I have a serious case of the jitters, Gentle Readers.  I won’t lie: even after three books, the impending release of my fourth fills me with a combination of joy and dread.  As I celebrate finishing a book — having survived the initial drafting, the endless rewrites, the sharp editorial blade of Pete Wolverton, more rewrites, copy-editors, and the bone-deep dread of whether or not the cover artist will “get” you (he did; a good man, that James Iacobelli) — I also stand in fear of it.  What if it tanks, as The Lion of Cairo tanked?  What if no one reads it?  What if they DO read it and find it sorely wanting?  What if . . .?

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The Writer, in his basic pose.

There is no amount of reassurance from any quarter that will allay these fears.  The dread is cellular.  We write because we feel we have something to say; we publish because we think it might be worthwhile for others to hear what we have to say.  Writers are the perpetual youngest child, always clamoring for attention.  When it’s positive, we preen; we feel better about our choices and feel like we might actually have something to offer the world, beyond being an object lesson in what not to do with your life.  When that attention is negative, we withdraw.  We become sullen, depressed; we exhibit signs of Stockholm Syndrome in that we begin to agree and sympathize with our critics.  We really do suck.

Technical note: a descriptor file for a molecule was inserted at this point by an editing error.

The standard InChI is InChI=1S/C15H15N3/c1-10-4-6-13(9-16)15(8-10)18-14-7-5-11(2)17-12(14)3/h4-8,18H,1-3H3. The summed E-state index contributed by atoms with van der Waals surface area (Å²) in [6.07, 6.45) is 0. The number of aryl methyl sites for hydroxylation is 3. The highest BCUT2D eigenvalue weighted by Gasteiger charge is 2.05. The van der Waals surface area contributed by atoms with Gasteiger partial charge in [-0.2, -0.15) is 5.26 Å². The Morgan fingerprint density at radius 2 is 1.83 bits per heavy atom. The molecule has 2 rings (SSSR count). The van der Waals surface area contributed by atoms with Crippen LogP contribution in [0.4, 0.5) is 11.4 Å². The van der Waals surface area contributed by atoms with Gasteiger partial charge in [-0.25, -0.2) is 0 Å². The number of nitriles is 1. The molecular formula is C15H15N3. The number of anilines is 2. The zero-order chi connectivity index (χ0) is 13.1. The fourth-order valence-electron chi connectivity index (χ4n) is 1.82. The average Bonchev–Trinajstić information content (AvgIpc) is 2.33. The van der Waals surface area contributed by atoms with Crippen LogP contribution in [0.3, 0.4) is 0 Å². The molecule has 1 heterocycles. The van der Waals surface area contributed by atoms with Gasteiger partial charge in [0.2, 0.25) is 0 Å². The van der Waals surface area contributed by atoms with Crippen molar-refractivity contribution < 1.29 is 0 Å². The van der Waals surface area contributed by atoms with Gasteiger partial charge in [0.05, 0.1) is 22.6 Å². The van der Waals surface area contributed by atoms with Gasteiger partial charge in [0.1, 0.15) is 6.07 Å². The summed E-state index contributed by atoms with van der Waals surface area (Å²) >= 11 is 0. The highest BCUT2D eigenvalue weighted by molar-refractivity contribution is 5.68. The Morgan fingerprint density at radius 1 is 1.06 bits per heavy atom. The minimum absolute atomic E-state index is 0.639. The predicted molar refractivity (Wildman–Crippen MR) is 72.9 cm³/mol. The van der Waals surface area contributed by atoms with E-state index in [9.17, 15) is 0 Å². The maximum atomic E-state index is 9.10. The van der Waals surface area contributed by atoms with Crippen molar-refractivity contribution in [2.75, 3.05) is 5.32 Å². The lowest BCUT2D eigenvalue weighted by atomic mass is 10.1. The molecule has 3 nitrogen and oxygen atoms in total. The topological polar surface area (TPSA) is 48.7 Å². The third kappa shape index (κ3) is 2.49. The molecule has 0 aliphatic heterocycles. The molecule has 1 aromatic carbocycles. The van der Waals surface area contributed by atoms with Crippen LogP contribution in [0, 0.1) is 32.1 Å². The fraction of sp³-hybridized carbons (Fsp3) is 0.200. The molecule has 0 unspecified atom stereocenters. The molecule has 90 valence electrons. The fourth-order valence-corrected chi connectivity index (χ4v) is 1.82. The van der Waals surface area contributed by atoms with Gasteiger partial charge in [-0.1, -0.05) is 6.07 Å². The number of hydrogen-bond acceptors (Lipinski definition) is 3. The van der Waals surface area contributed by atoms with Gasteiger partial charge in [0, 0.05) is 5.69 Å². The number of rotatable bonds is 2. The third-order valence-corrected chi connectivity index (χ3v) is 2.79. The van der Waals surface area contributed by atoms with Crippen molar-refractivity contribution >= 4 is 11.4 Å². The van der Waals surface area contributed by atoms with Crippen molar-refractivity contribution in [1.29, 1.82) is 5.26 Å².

Social media has become the writer’s best friend.  More than a tool to get the word out, it serves as a means by which we can gain the positive reinforcement we need to keep going — for good or ill.  If I’m having a bad day, I need only post about it and a dozen or more self-proclaimed fans of my writing will leap into the fray and do their damnedest to shake me loose from the clutches of that beast, Depression.  Why?  What do they get from it?  The simple answer is, more work from me.  Simple and lovely and something I could not have even imagined when I first put pen to paper in the pre-Internet days of the early 1980s.

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In 1920s Paris, “social media” meant “bar”.

A Gathering of Ravens will be unleashed upon the world at large in 13 days.  In 9 days, I’ll begin working on its sequel, called Twilight of the Gods.  If at any time I feel my resolve lagging, or my confidence falters, I know I need only ask my friends for help and — as they have done countless times in the past — ass-whuppin’ boots will be donned and inspiration will be dealt out tough-love style.  And all for this simple yet lovely reason: they just want to read the next one.

Sláinte Mhaith to you, my friends.


Be sure to add your voice to the Thunder!

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One thought on “The Balm of Social Media

  1. I’m sorry to read that The Lion of Cairo tanked. I loved it and wanted more. Disappointing to think it won’t happen. I’m definitely reading Raven, and probably the sequel. But think about going ‘back’ to Cairo someday.

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